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What Would You Do?
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What Would You Do?

4.06 of 5 stars 4.06  ·  rating details  ·  140 ratings  ·  15 reviews
What would you do if someone attached your grandmother, wife, daughter (or grandfather, husband, sone)? Yoder explores the pros and cons of a nonviolent response. Expanded edition, 148 pages.
Paperback, 146 pages
Published May 1st 1994 by Herald Press (VA) (first published 1983)
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I read this one 3 or 4 times before but it's a wise and intelligent antidote to the current mentality that says the only way to be safe and defend yourself or a loved is to be armed and prepared to use deadly violence against anyone you suspect of being a threat. In spite of the author's behavior problems that injured others, this book is still a significant contribution to the world, and demonstrates, as many Bible stories do, that people who do a lot of harm can also do a lot of good. It's a c ...more
Not every Christian is a pacifist but it is hard to disagree with pacifism on moral grounds. Mostly people point to how impractical pacifism is in the face of real evil. Often people argue against pacifism by pointing to the position's so called Achilles heel, "What if some one attacked your wife/child/family/loved one?"

John Howard Yoder, the late Mennonite theologian wrote this book to answer that question. In part 1 he gives his own reasoned answer to this question. His answer illustrates the
Mitzi Moore
John Yoder, famous Mennonite pacifist theologian, answers the question posed to many pacifists: What would you do if a violent person tried to attack a loved one? He breaks down the assumptions implicit in the question (for example, that the violent person is going to commit heinous acts regardless of how he/she is received). After the philosophical conversation, he includes several really good essays by famous people, not necessarily famous for pacifism. My favorite part of the book, though, we ...more
Logan Mehl-Laituri
The following is a restatement of the major points made by John Howard Yoder in his book What Would You Do? The stated question is the proverbial challenge to any pacifist, Christian or otherwise. Yoder crafts an excellent expose of the fallibility of many of the arguments that lie within that challenge, with the second half of the book including essays and statements of historic and contemporary pacifists. We hope you will find the book as provocative yet refreshing as we have (I can only playf ...more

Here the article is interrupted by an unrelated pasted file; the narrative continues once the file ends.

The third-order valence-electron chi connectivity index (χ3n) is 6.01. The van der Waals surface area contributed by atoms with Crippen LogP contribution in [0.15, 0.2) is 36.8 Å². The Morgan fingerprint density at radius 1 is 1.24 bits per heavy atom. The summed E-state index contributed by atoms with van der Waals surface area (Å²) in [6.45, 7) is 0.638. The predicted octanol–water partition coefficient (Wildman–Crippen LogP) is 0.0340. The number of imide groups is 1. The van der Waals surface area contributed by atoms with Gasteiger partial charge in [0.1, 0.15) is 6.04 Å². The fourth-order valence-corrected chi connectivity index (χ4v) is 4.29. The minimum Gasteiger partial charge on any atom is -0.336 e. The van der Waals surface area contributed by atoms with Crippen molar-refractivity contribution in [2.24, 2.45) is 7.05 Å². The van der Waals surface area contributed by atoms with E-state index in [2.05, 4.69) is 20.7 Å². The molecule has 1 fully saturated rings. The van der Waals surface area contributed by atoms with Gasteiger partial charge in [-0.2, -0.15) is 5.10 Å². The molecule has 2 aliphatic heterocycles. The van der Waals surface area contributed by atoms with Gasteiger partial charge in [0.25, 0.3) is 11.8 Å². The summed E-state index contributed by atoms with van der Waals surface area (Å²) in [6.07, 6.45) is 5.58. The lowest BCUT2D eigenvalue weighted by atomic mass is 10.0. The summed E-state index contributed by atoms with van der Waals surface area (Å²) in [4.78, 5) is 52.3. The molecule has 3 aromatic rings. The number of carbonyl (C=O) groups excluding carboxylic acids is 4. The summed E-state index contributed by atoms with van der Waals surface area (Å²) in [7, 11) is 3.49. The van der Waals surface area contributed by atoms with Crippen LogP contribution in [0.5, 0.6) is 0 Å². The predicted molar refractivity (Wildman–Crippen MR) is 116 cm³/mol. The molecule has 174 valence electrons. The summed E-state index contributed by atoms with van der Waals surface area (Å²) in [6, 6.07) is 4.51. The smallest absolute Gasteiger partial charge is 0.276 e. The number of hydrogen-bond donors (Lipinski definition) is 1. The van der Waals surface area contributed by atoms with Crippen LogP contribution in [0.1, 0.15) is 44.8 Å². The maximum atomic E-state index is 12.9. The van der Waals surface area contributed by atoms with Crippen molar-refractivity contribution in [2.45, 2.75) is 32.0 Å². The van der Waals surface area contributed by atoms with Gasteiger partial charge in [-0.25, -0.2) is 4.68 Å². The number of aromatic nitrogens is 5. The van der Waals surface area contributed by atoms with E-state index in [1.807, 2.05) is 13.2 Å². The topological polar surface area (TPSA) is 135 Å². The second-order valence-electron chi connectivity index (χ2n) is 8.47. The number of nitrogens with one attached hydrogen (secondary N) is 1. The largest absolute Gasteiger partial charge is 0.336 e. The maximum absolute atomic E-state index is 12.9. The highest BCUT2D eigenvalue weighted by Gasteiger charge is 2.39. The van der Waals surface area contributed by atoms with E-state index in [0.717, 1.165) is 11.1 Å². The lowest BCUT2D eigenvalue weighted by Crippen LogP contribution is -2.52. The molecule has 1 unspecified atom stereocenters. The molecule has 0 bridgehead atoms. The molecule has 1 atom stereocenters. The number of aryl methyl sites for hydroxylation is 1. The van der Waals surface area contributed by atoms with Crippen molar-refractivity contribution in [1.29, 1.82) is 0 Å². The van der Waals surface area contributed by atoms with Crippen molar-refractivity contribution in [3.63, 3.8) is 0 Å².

I loathed this book. I have yet to dislike a book on the level that I dislike Yoder's egotistical exercise that is this precious little book. Why isn't possible to give negative stars? I maintain my fervent belief that everyone is entitled to their opinion. Yoder seems to believe that everyone is entitled to his. Quite simply (you like simple, right J.H.) these were my qualms with this painful read.
First: He is so overly simplistic in his arguments that they are made ridiculous by his own reaso
Danae Hudson
I bought this awhile ago and kept putting off reading it because I thought it would be dry. It was anything but. I enjoyed that there were a number of approaches to Christian nonresistance and nonresistance in general and that there were also examples of how it's worked. A great read! I would recommend it to anyone who is thinking about Christian ethics and what it means to live like Christ.
Michael Miller
A compilation of essays and articles answering the age-old question thrown at Christian pacifists ("what if you wife/child/mother were being attacked. Would you kill to save her/him?) Yoder's introduction is one of the most thoroughly thought out and articulate answers I have ever read.
A good response to the question most often posed to pacifists "What would you do if someone broke in your house and threatened your family?". This short book is both a presentation of answers to and real-life experiences of this question.
Yoder is WONDERFUL. If you don't have time to read The Politics of Jesus, then check out this teeny yet very persuasive argument for an active Christian pacifism. READ IT... even if you don't agree with pacifism.
Aug 06, 2011 Keith added it
A great concise book on alternatives to violence that can disarm and transform your attacker. i think this is good because it prepares you to find another solution in creative and mutually beneficial ways.
Samuel Garcia
5 stars because it fulfills its purpose excellently. If you misunderstand its purpose, you may think it simplistic, idealistic, etc. Yoder's essay displays much thought and care.
Jul 01, 2007 Kirstin rated it 4 of 5 stars
Recommends it for: everyone
This is enlightening and helpful---especially if you believe in Christian pacifism.
Mark Silver
interesting points to ponder, but overly simplistic and idealistic
Less compelling than the rest of Yoder's book that i've read.
Something to think about.......
Daan Savert
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Yoder was a Christian theologian, ethicist, and Biblical scholar best known for his radical Christian pacifism, his mentoring of future theologians such as Stanley Hauerwas, his loyalty to his Mennonite faith, and his 1972 magnum opus, "The Politics of Jesus".
More about John Howard Yoder...

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